Pore pressure response of liquefiable soil treated with prefabricated vertical drains : experimental observations and numerical predictions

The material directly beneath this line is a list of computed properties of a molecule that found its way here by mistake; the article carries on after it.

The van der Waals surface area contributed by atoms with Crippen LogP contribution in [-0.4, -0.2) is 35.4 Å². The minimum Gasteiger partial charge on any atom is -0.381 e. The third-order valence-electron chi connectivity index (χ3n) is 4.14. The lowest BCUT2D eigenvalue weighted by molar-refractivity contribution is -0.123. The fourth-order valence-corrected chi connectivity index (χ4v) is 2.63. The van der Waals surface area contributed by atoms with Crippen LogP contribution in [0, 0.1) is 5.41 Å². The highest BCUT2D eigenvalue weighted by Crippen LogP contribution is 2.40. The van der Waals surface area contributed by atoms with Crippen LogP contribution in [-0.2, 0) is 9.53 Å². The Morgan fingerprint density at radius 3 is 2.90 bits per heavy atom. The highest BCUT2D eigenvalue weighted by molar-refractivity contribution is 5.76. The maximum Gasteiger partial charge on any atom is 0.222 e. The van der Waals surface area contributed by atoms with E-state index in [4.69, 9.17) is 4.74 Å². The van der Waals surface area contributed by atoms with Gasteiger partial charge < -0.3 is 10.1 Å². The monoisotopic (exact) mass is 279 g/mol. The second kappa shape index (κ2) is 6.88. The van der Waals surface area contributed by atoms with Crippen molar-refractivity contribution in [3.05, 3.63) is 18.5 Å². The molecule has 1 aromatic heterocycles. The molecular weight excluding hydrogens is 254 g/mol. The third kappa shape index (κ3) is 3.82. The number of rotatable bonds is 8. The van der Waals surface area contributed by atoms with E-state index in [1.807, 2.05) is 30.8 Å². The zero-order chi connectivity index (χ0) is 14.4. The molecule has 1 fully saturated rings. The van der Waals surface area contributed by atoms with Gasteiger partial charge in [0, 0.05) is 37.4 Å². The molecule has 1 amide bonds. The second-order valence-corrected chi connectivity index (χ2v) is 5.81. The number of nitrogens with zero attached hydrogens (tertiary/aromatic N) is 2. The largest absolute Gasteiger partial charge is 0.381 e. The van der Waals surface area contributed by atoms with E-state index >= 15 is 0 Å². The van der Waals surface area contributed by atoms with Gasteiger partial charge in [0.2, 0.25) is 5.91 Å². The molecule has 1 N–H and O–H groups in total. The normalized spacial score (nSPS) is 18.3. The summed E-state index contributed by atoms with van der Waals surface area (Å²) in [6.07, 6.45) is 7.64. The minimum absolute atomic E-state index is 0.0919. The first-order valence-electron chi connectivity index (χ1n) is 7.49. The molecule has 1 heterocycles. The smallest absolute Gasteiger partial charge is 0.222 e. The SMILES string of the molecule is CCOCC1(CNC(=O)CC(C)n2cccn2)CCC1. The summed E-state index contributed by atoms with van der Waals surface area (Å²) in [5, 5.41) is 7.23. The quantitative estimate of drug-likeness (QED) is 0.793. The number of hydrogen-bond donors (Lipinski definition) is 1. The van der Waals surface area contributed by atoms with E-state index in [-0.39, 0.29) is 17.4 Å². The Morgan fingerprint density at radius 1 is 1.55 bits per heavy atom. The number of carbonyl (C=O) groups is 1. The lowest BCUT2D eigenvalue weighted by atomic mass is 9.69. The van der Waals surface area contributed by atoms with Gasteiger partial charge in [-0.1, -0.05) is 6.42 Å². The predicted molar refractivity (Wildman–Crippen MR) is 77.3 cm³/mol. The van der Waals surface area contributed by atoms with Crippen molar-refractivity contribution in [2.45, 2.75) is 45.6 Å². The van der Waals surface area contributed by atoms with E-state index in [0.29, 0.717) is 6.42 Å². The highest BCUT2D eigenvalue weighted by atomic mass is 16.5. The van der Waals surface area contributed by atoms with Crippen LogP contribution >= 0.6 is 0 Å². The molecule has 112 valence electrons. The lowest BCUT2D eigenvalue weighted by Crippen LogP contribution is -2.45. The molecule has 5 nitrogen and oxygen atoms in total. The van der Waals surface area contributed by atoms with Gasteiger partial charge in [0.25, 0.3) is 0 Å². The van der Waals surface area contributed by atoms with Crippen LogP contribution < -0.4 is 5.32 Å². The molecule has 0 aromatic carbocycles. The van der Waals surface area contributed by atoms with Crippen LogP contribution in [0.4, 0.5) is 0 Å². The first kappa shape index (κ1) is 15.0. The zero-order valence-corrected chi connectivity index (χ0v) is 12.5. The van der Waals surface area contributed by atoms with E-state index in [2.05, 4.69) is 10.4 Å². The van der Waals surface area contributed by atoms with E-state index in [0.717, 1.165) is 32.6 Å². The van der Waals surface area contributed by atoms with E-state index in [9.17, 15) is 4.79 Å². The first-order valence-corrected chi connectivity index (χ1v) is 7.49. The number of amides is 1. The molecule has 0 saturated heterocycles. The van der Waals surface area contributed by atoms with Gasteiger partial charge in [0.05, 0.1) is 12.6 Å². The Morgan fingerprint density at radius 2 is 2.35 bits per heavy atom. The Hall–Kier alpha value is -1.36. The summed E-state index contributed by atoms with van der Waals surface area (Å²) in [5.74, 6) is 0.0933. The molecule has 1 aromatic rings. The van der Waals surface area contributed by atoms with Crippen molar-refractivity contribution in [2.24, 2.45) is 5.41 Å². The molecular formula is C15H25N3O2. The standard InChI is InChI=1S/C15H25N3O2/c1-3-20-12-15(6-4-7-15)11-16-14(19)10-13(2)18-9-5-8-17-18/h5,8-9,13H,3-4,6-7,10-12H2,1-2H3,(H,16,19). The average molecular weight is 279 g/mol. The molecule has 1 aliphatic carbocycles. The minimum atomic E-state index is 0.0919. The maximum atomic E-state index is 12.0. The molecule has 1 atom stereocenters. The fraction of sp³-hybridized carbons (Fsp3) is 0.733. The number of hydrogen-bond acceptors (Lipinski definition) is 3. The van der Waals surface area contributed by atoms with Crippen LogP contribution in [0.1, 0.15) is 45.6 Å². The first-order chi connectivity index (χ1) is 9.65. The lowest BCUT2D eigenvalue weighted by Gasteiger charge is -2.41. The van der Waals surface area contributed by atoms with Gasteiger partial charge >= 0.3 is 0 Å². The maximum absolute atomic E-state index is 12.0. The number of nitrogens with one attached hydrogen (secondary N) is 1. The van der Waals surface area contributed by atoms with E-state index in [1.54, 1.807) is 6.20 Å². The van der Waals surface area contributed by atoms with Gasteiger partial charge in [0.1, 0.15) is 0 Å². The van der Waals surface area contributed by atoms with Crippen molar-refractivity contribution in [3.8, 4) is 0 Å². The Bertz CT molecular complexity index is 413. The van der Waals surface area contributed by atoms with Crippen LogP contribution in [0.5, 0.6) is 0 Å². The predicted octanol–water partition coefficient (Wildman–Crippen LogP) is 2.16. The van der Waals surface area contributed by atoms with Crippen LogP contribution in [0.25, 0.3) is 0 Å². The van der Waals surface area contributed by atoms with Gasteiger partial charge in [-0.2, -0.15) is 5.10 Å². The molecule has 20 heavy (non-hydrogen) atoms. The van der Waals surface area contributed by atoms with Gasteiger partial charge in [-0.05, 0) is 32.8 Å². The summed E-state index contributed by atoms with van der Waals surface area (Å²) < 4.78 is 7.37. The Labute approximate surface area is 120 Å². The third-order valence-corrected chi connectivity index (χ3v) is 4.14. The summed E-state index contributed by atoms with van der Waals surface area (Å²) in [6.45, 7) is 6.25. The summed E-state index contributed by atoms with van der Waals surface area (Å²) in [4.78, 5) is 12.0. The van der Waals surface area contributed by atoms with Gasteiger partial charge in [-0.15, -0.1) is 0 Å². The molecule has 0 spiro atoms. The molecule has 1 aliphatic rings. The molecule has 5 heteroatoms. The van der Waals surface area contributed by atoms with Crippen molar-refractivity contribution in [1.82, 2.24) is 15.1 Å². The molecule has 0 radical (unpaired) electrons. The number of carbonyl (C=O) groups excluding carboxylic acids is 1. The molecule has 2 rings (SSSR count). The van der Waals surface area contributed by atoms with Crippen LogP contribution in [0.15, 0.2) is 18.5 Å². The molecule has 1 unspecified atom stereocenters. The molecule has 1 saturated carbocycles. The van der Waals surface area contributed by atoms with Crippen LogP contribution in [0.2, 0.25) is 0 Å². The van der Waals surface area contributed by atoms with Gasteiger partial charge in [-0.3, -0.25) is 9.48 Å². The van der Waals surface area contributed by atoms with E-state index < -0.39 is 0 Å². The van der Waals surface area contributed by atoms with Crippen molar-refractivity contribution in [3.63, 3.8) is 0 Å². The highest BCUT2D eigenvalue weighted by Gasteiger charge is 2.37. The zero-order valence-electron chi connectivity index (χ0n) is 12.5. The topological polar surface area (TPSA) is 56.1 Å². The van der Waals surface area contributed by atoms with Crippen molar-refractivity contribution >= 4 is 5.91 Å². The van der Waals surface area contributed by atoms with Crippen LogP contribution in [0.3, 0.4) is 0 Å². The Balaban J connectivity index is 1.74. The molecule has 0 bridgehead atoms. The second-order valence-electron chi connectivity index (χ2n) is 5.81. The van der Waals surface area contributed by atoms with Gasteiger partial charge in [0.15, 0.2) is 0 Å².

Prefabricated vertical drains represent a soil improvement technique that achieves liquefaction mitigation by decreasing the drainage path length and hence expediting the dissipation of excess pore pressures. When evaluating the required spacing between vertical drains to achieve the desired reduction in pore pressure response, simplified design charts or more sophisticated finite element analyses are used to predict the pore pressure response. These charts and programs have not been evaluated in terms of their accuracy because there exists little data with which to compare the numerical predictions. More recently, the effectiveness of prefabricated vertical drains for liquefaction mitigation has been evaluated via small – scale centrifuge testing performed on untreated soil deposits and on soil deposits treated with vertical drains. In particular, the performance of the soil deposits subjected to sinusoidal motions and actual earthquake recordings was tested. The main goal of this research is to compare the experimental observations of pore pressure response from the centrifuge experiments with the numerical predictions. The comparison focuses on the average excess pore pressure ratio (r_(u,avg)) that was developed in the location of a vertical pore pressure array in both the untreated and drain – treated sides of the models. In parallel, a parametric study is performed for the numerical predictions in order to study the effect of each input parameter that influences the pore pressure prediction, namely the effect of soil properties, ground motion characteristics and drain parameters. The numerical predictions are found to provide reliable predictions of the pore pressure response despite the simplicity of the constitutive model employed. The numerical predictions of r_(u,avg) time – histories are generally in good agreement with the recorded values in the centrifuge experiments. In most of the cases, the numerical model managed to predict the same maximum average excess pore pressure ratio, which is the parameter that is used in drain design. To incorporate any uncertainty on the soil properties or on the characteristics of shaking, the use of a smaller pore pressure threshold for drain design is recommended.